Most of the company’s earnings are used to improve conditions for the company and its employees, to purchase safe and appropriate machinery and for all kinds of improvement of working conditions. We also use our assets for our personnel’s workplace health promotion (TYKY) and for free-time recreation.

Premises

Since the establishment of the workshop, business has been conducted in rented premises (owned by Palosaaren Yrityskeskus). The original premises were located on the first and second floors, which was inconvenient, especially for people with physical disabilities. In 1984, however, proper premises were arranged on the ground floor. Then in 1993, we moved to the current location at Kalastajankatu 14, and in 2005 the Wood Department moved to Strömberg Park (an industrial area) where there is about 2,000 m2 of space for production. At present, there is a total of about 4,000 m² of premises.

Finance

Until 1984, the benefits that the work centre received were based on yearly applied state aid and aid that had to be separately applied for from local government. State aid was granted for 55% of the fixed operating costs. The amount of state aid was reviewed every year on the basis of last year’s figures and then adjusted in the following year’s aid. The earnings of the work centre had to cover material costs, employees’ wages, social expenses and more. 1982 for instance was critical and there was even debate about whether the work centre should be closed because increasing wages were outstripping earnings.

The company’s turnover has, however, increased steadily, both within existing departments and through the establishment of new ones. The setting up of the Pressboard Department in 1994 in particular had a considerable impact on sales revenue.

From 1985 to 2003, the ratio of sales revenue to outsourced service payments has changed so that the proportion of sales revenue in the total income has risen from 42% to 78%.On its own initiative, the work centre became liable to turnover and income taxes in 1993. Four years later, Finvac appealed to the National Board of Taxes, hoping that it would lower its income tax liability, but the decision was negative due to competition considerations.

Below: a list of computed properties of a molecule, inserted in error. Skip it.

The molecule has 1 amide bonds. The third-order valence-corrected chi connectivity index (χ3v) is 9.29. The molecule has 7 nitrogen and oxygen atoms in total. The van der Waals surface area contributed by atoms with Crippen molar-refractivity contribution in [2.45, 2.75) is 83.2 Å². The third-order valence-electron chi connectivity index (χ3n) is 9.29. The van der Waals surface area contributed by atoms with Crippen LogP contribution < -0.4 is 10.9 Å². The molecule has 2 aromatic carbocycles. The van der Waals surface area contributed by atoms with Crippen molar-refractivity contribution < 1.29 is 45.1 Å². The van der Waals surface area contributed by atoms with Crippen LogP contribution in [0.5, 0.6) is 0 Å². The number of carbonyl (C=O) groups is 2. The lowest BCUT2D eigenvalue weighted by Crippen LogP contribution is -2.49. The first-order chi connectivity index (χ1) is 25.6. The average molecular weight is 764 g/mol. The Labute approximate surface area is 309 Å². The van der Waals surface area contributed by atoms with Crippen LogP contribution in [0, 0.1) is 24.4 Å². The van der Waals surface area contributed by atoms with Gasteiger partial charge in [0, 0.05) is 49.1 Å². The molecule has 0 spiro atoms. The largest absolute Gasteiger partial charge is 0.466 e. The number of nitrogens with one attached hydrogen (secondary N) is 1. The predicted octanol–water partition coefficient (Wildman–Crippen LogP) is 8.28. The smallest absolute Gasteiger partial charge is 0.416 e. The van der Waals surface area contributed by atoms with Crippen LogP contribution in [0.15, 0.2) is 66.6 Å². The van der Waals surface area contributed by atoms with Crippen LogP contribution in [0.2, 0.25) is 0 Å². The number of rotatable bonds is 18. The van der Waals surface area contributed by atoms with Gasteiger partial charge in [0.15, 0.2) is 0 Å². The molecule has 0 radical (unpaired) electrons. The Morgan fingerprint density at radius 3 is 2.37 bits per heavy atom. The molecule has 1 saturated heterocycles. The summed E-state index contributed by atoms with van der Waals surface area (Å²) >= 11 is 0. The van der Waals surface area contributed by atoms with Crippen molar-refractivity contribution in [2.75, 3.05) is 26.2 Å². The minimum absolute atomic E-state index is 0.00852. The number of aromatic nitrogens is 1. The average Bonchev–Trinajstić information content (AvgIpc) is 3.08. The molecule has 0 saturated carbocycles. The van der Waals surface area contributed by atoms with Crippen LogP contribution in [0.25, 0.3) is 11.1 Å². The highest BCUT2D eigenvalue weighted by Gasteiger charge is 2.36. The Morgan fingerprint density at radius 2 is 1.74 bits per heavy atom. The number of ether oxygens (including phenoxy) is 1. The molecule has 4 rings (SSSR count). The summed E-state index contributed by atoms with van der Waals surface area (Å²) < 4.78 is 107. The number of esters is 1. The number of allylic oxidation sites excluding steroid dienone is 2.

History of the departments

Wood and Pressboard Department

The wood department was established at the same time as the work centre Production has included different kinds of furniture, household utensils and transport equipment. Nowadays the majority of our products are insulation components for transformers.

Metal Department

This department was established at the same time as the work centre. Production includes different kinds of steel and metal work. The methods used in the manufacturing are milling, turning and welding, among others. Almost all production consists of subcontracting work.

Engraving Department

ADP-based plate engraving started in 1990 and eight years later Finvac purchased a new laser engraving machine. Later purchases included another laser engraving machine in 2003 and the VersaCAMM VP-300 sticker machine in 2009.

Sewing and Assembly Departments (both operations wound up)

The Sewing Department had also been a part of the business since the establishment of the work centre. Over the years, however, work declined and the department was closed as it became unprofitable. The Assembly Department started manufacturing doll’s houses in the 1970s but it too had to be wound up in 1996 because it was unprofitable. The Sewing and Assembly Departments were originally run by the same supervisors as the laundry.

Laundry

The laundry was established in 1987 to operate alongside the sewing department, and it has been operating ever since. The deliveries are taken to the customer in the company’s own van. In 1999, the laundry also began to wash carpets as a new business activity.

Assembly Department

The Department of People with Disabilities was founded in 1987. The initiative for this action was taken by the City of Vaasa, which reserved 15 vacancies for people with disabilities, all of which were soon filled. In 1994 the City of Vaasa reserved 20 of these vacancies, but in 2004 it went back to the former number of 15. At first there were only one instructor and one assistance worker in the department but in 1989 another instructor was hired. The work of the department includes inhouse products as well as subcontracting work. Fine examples of the department’s own products are different items of handicraft. The subcontracting work includes jobs such as gluing, bagging and packing screws and nuts. Since 2013, the department’s official name has been the Assembly Department.

Work bank

Finvacon’s latest department is the work bank, which began its operations in 2013. Its purpose is to get people of limited working ability, the long-term unemployed and uneducated young people recruited at other companies by staff leasing, direct recruitment, apprenticeships and subcontracting. About 50 employees were recruited by other companies in 2014.